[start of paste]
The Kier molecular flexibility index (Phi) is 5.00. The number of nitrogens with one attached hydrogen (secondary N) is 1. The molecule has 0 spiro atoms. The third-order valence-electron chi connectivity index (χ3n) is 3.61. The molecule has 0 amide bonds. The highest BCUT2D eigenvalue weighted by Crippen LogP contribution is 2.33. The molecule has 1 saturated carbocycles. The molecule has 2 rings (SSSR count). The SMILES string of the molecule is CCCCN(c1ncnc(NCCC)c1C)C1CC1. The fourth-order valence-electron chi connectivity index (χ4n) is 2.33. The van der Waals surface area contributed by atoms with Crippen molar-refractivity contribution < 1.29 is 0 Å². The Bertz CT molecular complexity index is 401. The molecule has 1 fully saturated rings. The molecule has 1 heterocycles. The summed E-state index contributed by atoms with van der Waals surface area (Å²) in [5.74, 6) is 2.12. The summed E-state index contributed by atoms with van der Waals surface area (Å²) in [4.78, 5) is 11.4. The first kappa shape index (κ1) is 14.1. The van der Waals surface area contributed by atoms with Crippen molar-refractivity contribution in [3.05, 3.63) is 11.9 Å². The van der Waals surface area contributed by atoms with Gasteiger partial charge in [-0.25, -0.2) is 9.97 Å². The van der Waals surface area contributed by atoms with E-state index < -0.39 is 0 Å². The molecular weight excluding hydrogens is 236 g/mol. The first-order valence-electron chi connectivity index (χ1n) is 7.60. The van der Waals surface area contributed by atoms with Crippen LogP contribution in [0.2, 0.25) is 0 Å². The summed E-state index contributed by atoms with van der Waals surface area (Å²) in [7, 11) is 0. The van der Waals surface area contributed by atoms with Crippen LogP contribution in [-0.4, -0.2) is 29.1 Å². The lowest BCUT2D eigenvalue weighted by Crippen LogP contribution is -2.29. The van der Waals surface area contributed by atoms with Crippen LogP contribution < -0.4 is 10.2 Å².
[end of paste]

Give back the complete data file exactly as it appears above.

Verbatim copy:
The Kier molecular flexibility index (Phi) is 5.00. The number of nitrogens with one attached hydrogen (secondary N) is 1. The molecule has 0 spiro atoms. The third-order valence-electron chi connectivity index (χ3n) is 3.61. The molecule has 0 amide bonds. The highest BCUT2D eigenvalue weighted by Crippen LogP contribution is 2.33. The molecule has 1 saturated carbocycles. The molecule has 2 rings (SSSR count). The SMILES string of the molecule is CCCCN(c1ncnc(NCCC)c1C)C1CC1. The fourth-order valence-electron chi connectivity index (χ4n) is 2.33. The van der Waals surface area contributed by atoms with Crippen molar-refractivity contribution < 1.29 is 0 Å². The Bertz CT molecular complexity index is 401. The molecule has 1 fully saturated rings. The molecule has 1 heterocycles. The summed E-state index contributed by atoms with van der Waals surface area (Å²) in [5.74, 6) is 2.12. The summed E-state index contributed by atoms with van der Waals surface area (Å²) in [4.78, 5) is 11.4. The first kappa shape index (κ1) is 14.1. The van der Waals surface area contributed by atoms with Crippen molar-refractivity contribution in [3.05, 3.63) is 11.9 Å². The van der Waals surface area contributed by atoms with Gasteiger partial charge in [-0.25, -0.2) is 9.97 Å². The van der Waals surface area contributed by atoms with E-state index < -0.39 is 0 Å². The molecular weight excluding hydrogens is 236 g/mol. The first-order valence-electron chi connectivity index (χ1n) is 7.60. The van der Waals surface area contributed by atoms with Crippen LogP contribution in [0.2, 0.25) is 0 Å². The summed E-state index contributed by atoms with van der Waals surface area (Å²) in [7, 11) is 0. The van der Waals surface area contributed by atoms with Crippen LogP contribution in [-0.4, -0.2) is 29.1 Å². The lowest BCUT2D eigenvalue weighted by Crippen LogP contribution is -2.29. The van der Waals surface area contributed by atoms with Crippen LogP contribution < -0.4 is 10.2 Å².